Faith

Easter and Holy Week: What skeptics get wrong about the crucifixion

FILE -- March 26, 2005: A cross is silhouetted against the sun in Pinellas Park, Fla.  (AP Photo/Evan Vucci)

FILE -- March 26, 2005: A cross is silhouetted against the sun in Pinellas Park, Fla. (AP Photo/Evan Vucci)  (AP)

Every year around Easter, the same old stories begin appearing in the media: The Romans executed Jesus of Nazareth for being a zealot revolutionary, his body allowed to hang on the cross for days and then what remained of it discarded in an anonymous grave reserved for criminals. 

The trial before Pilate, the placement of Jesus’ body in a tomb, all that was just made up later by the early Christians.

However, it may come as a surprise to many that this standard skeptical line – much of it more than two centuries old -- is vigorously contested today by many secular scholars. 

First, research by experts such as the late Martin Hengel demonstrates that Roman crucifixion practices were, in fact, very close to how the Gospels describe them. 

The idea that the Romans took Jesus away and executed him in secret does not fit with what historians know of how the Romans did things. Instead, it’s likely that thousands witnessed Jesus’ crucifixion.

The Romans did nothing in secret. The entire point of crucifixion was to make a public spectacle of the condemned.

In Italy, the Romans often crucified prisoners along major highways and allowed them to talk with taunting passersby – just as the Gospels say occurred with Jesus. 

The idea that the Romans took Jesus away and executed him in secret does not fit with what historians know of how the Romans did things. Instead, it’s likely that thousands witnessed Jesus’ crucifixion.

Second, there is evidence that the Roman governor Pontius Pilate, who took office in AD 26, could very well have hesitated to condemn Jesus as the Gospels claim -- not because he was compassionate but because his past brutal treatment of Jewish religious figures had already resulted in an official reprimand.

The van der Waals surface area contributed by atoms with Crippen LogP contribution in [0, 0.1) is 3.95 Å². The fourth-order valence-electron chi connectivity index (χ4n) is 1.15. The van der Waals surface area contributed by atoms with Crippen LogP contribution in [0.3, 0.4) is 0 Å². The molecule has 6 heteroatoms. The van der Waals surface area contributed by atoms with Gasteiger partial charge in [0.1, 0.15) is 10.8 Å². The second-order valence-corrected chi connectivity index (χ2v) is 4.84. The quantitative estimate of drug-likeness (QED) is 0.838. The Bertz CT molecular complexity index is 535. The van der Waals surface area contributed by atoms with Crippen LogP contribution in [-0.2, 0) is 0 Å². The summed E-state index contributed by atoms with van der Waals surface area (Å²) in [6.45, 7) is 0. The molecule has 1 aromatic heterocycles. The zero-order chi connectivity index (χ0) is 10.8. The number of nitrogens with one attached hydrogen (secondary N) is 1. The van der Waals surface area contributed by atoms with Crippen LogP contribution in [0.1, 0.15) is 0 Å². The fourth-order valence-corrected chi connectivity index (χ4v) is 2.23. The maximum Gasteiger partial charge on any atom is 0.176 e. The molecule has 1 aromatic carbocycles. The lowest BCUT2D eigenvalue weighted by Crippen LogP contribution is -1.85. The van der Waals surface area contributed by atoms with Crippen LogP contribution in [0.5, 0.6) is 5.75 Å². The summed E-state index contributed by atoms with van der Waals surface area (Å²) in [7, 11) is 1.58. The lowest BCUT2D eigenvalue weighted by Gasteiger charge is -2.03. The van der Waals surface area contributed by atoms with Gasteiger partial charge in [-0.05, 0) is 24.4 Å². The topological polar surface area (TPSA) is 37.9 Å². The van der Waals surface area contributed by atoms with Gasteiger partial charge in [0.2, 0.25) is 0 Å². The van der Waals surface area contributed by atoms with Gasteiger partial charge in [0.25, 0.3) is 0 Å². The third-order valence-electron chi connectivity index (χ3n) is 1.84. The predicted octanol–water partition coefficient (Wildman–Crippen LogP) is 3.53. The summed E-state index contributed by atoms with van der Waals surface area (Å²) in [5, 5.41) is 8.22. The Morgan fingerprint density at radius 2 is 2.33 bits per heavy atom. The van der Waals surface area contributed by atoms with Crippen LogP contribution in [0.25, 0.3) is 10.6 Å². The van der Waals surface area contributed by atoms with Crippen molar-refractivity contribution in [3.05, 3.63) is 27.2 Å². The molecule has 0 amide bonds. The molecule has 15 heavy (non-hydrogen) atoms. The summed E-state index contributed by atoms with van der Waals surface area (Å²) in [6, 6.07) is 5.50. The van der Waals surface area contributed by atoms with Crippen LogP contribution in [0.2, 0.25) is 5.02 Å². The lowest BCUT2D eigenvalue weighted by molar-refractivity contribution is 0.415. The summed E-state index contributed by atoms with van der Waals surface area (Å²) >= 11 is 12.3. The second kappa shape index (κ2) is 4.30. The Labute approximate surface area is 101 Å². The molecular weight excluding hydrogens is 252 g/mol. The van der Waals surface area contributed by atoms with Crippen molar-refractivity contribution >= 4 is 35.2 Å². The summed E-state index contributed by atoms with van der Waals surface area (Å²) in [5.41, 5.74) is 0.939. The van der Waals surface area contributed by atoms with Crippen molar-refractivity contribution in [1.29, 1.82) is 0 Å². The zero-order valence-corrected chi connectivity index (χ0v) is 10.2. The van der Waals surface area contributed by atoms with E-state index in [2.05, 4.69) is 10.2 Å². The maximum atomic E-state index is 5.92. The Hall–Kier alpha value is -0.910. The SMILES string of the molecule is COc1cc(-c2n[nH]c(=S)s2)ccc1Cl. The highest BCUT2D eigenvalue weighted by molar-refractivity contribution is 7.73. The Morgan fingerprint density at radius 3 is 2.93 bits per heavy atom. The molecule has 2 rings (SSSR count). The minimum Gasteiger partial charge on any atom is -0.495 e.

Less than a year earlier, “tens of thousands” of rioting Jews had surrounded the Roman headquarters in Jerusalem, protesting Pilate’s seizure of hundreds of talents of gold from the Temple treasury to build a new aqueduct for Jerusalem. Pilate’s soldiers killed many of the protesters.

According to the Jewish philosopher Philo of Alexandria, a contemporary of Jesus, Pilate received an angry letter from the Emperor Tiberius himself, condemning his past actions. 

Tiberius insisted that Pilate maintain the longstanding Roman practice of forbearance for Jewish religious customs, such as not bringing Roman military standards into Jerusalem. 

What’s more, Philo portrays Pilate as a brutal but vacillating ruler, “inclined to change his mind.”

Thus, contrary to what many skeptics say, the Gospel portrayal of Pilate agonizing over what to do with Jesus of Nazareth – with thousands clamoring for Jesus’ release, and others condemning him as a false prophet – actually fits what historians know about him from contemporary sources outside of the gospels.